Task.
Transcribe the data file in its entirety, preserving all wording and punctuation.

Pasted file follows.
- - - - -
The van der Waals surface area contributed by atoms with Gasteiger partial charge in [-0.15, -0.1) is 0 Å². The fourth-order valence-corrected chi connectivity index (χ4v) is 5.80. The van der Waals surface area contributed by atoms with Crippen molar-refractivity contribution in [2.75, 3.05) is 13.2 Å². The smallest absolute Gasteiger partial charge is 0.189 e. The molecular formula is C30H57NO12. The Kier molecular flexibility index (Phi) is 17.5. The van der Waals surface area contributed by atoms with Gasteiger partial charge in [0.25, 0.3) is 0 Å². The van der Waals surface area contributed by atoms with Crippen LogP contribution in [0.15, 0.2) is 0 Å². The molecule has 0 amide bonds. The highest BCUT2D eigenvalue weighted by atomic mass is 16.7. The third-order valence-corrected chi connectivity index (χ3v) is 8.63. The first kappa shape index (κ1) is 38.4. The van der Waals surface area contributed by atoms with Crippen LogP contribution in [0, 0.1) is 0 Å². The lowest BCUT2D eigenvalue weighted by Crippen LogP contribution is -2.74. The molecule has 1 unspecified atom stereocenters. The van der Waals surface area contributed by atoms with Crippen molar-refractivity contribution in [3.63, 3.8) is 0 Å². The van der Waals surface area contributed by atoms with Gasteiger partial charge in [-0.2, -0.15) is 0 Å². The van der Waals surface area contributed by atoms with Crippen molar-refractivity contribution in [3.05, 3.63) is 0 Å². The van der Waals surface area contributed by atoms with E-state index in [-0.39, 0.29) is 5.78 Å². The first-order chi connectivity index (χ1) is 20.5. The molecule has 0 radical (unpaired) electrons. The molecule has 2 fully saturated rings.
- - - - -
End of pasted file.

The van der Waals surface area contributed by atoms with Gasteiger partial charge in [-0.15, -0.1) is 0 Å². The fourth-order valence-corrected chi connectivity index (χ4v) is 5.80. The van der Waals surface area contributed by atoms with Crippen molar-refractivity contribution in [2.75, 3.05) is 13.2 Å². The smallest absolute Gasteiger partial charge is 0.189 e. The molecular formula is C30H57NO12. The Kier molecular flexibility index (Phi) is 17.5. The van der Waals surface area contributed by atoms with Gasteiger partial charge in [0.25, 0.3) is 0 Å². The van der Waals surface area contributed by atoms with Crippen LogP contribution in [0.15, 0.2) is 0 Å². The molecule has 0 amide bonds. The highest BCUT2D eigenvalue weighted by atomic mass is 16.7. The third-order valence-corrected chi connectivity index (χ3v) is 8.63. The first kappa shape index (κ1) is 38.4. The van der Waals surface area contributed by atoms with Crippen LogP contribution in [0, 0.1) is 0 Å². The lowest BCUT2D eigenvalue weighted by Crippen LogP contribution is -2.74. The molecule has 1 unspecified atom stereocenters. The van der Waals surface area contributed by atoms with Crippen molar-refractivity contribution in [3.63, 3.8) is 0 Å². The van der Waals surface area contributed by atoms with Gasteiger partial charge in [-0.2, -0.15) is 0 Å². The van der Waals surface area contributed by atoms with Crippen molar-refractivity contribution in [3.05, 3.63) is 0 Å². The van der Waals surface area contributed by atoms with E-state index in [-0.39, 0.29) is 5.78 Å². The first-order chi connectivity index (χ1) is 20.5. The molecule has 0 radical (unpaired) electrons. The molecule has 2 fully saturated rings.